i-have-eczema.blogspot.co.uk

    xxx

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  2. You're welcome. I look forward to reading more =) Yes, its definitely a big issue for people with food allergies; so many psychological factors and ethical values at play. Food allergies are kinda like that old adage, 'you never know who your true friends are until you're at your worst' well this makes me think about my own criteria for choosing the closest people to me. Would this person visit me in the hospital? If yes, they are a true friend.

    Similar character traits are at play in relationships and really allow those with food allergies to know who really cares. Will they change their entire diet for you or not?

    I know we have closely related issues with heat urticaria, since some people prefer hot weather over cold and skin to skin contact for several minutes at a time gives me rashes as well (sweat allergy).

    I could go on and on lol.

    Thanks for stopping by =)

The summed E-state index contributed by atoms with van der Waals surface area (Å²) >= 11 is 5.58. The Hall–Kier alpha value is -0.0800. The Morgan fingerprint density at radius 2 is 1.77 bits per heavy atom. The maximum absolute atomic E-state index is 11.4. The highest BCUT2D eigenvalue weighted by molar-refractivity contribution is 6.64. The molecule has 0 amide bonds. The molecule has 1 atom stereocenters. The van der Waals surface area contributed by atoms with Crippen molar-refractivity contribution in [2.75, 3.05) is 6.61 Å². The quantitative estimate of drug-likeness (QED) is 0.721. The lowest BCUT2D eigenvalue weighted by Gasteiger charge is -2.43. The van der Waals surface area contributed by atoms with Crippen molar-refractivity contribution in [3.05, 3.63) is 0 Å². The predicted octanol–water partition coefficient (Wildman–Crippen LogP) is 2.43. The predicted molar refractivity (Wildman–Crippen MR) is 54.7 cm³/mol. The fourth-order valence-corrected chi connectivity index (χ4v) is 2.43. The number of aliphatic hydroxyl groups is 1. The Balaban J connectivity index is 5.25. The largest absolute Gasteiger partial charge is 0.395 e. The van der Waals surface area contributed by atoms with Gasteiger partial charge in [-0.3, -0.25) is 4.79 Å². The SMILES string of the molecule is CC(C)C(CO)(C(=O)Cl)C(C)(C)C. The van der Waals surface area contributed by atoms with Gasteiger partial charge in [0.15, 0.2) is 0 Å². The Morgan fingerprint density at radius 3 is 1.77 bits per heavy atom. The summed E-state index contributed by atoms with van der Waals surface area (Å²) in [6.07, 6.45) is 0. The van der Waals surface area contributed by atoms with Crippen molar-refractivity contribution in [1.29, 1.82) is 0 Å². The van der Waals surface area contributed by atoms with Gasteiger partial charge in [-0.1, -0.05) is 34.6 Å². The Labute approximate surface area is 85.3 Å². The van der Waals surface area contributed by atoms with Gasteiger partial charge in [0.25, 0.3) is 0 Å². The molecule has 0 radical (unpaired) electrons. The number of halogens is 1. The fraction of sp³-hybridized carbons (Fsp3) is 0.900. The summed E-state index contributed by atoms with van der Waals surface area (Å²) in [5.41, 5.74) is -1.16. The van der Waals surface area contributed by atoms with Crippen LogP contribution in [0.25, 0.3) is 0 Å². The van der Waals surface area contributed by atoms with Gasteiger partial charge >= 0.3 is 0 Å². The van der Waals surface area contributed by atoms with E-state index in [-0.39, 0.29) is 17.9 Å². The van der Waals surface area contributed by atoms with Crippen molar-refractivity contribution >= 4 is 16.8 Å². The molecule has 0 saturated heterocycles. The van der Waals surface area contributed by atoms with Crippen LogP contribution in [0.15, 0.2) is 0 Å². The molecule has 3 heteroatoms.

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  3. I find that people without food allergies don't understand it. Before Christmas I had a reaction from some taco spice I had tried - it tasted great but it made my fingers swell, got hives and the skin peeled off. So comes Christmas Eve and my neighbor drops off the gift. She saw my raw fingers and asked "Did something bite you?" - she knows I have food allergies but thought the reaction was from an animal bite.

    I've had strange guys come up to me in public places and ask me out. I explain to them my food allergies and I don't think they get it. I asked one of the guys point blank if he'd stop eating all of the processed food and he said NO. As far as I could tell, the guy was a creep only interested in one thing (he made it very clear), but I tried to educate him anyway. I really don't see any guy willing to cook all food from scratch and live like he's in the "Pirates of the Caribbean" time period of 1750s because that's what soy requires. They like their snacks, chips, soda, crackers, candybars, meals in boxes, etc.

    When I talk to people, I am finding more people with food allergies. Before I found none. I also noticed the PLAIN Greek yogurt at my local Target sells out while the stuff with "natural Flavors" tends to sit there. I always thought people preferred the flavored stuff but maybe things are changing. I'm just shocked and happy I found a yogurt I can EAT. The brands are "Chobani" and "Fage", in the big containers.